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By Jack YU Cher Chan (Alumni Civility Hall)

When one thinks of the mid-autumn festival, one often remembers only mooncakes and lanterns. It’s inevitable, seeing that it is nicknamed the “Mooncake Festival”. But mooncakes and lanterns are not really what the festival is all about.

Traditionally, the mid-autumn festival is one of the biggest festivals in the year in Hong Kong, where family members gather to celebrate unity among the family. It falls on the day when the moon is at its fullest and brightest according to the lunar calendar, the day in the middle of the autumn season. Everyone gathers around a round table filled with food that is round in shape, mooncakes and pomelos for example, symbolising the reunion of family members, as the characters for round and union are the same in Chinese (圓).pomelo

But under commercial influence and for various other reasons, the significance of other elements during the mid-autumn festival has diminished over the years, leaving mooncakes and lanterns to enjoy the limelight. This year, by chance, I happened to get my hands on a pomelo and after peeling the fruit, I held the skin (still in its original shape) throughout the Joint-Hall Mid-autumn Festival Celebrations.

It was an interesting experience, for me and for a lot of the other students (mainly exchange and international students) who approached me and asked about the fruit in my hand. On top of the booths set up by the different halls that were showcasing lantern riddles, face painting and other small games, which gave insight into the mid-autumn festival and Chinese culture, I also had the chance to introduce to them a deeper and less explored part of the mid-autumn festival (the symbolism behind the festival). One interesting part to note, HSBC Prosperity Hall (Hall2)’s booth featured pig-shaped cookies (豬仔餅/豬籠餅), a traditional delicacy that used to be consumed during the mid-autumn festival but has lost popularity over the years.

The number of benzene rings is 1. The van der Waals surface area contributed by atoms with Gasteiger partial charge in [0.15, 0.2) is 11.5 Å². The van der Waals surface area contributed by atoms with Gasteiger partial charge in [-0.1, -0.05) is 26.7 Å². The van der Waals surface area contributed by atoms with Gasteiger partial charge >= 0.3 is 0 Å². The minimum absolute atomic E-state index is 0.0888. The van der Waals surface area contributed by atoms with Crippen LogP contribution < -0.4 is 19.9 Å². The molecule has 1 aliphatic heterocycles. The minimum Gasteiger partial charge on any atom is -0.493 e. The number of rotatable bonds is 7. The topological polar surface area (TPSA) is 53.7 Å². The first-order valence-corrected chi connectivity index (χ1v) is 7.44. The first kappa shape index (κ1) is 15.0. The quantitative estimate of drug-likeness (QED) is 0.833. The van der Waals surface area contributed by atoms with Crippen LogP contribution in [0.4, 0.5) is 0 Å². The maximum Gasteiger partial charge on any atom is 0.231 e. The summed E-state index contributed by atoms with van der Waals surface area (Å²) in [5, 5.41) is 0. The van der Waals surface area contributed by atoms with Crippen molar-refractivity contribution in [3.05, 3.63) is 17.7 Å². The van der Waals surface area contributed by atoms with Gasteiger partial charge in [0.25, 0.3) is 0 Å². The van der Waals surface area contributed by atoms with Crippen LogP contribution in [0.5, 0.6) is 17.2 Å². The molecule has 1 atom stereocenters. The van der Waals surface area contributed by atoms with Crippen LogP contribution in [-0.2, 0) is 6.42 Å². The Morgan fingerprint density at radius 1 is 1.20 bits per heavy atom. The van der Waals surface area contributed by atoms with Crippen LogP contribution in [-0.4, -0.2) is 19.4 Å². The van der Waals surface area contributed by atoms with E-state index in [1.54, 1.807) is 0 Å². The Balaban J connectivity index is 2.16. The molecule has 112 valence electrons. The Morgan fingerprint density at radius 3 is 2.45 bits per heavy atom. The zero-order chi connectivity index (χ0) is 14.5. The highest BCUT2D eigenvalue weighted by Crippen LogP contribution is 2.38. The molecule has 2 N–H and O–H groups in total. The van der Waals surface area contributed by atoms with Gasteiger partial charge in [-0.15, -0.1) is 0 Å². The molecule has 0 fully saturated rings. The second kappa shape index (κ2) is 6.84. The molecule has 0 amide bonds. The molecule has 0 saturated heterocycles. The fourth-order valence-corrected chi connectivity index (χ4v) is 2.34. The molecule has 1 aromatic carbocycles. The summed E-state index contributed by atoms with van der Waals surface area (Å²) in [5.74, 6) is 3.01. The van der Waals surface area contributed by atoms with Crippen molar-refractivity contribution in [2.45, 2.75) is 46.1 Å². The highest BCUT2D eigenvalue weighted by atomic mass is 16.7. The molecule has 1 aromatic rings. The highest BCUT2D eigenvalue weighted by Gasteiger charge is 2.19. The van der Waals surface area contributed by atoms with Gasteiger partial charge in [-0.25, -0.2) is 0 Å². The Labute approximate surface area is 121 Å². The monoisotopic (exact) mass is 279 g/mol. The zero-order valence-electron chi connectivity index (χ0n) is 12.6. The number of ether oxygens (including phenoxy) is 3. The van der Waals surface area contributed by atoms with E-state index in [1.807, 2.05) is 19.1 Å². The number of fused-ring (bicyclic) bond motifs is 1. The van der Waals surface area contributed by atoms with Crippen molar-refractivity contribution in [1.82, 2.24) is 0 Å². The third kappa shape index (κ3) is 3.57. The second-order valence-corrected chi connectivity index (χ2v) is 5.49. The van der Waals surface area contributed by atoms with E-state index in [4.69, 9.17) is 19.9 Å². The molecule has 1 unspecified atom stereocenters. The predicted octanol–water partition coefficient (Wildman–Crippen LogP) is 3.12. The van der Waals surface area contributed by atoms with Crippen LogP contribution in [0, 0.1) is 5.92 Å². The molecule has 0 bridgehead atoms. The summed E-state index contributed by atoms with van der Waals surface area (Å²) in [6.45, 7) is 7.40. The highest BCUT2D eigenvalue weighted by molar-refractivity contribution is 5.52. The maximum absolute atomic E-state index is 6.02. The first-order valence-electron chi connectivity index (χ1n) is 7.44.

Sometimes, when getting to know a different culture, it’s tempting to just get to know the most obvious parts. To truly understand the culture without delving deeper into its underlying parts, is neither realistic nor possible. But for the purpose of getting a taste of the culture, it might be one’s only option.

So next time a festive season rolls by, don’t just find out about the superficial facts, but try to understand more deeply the roots of the culture.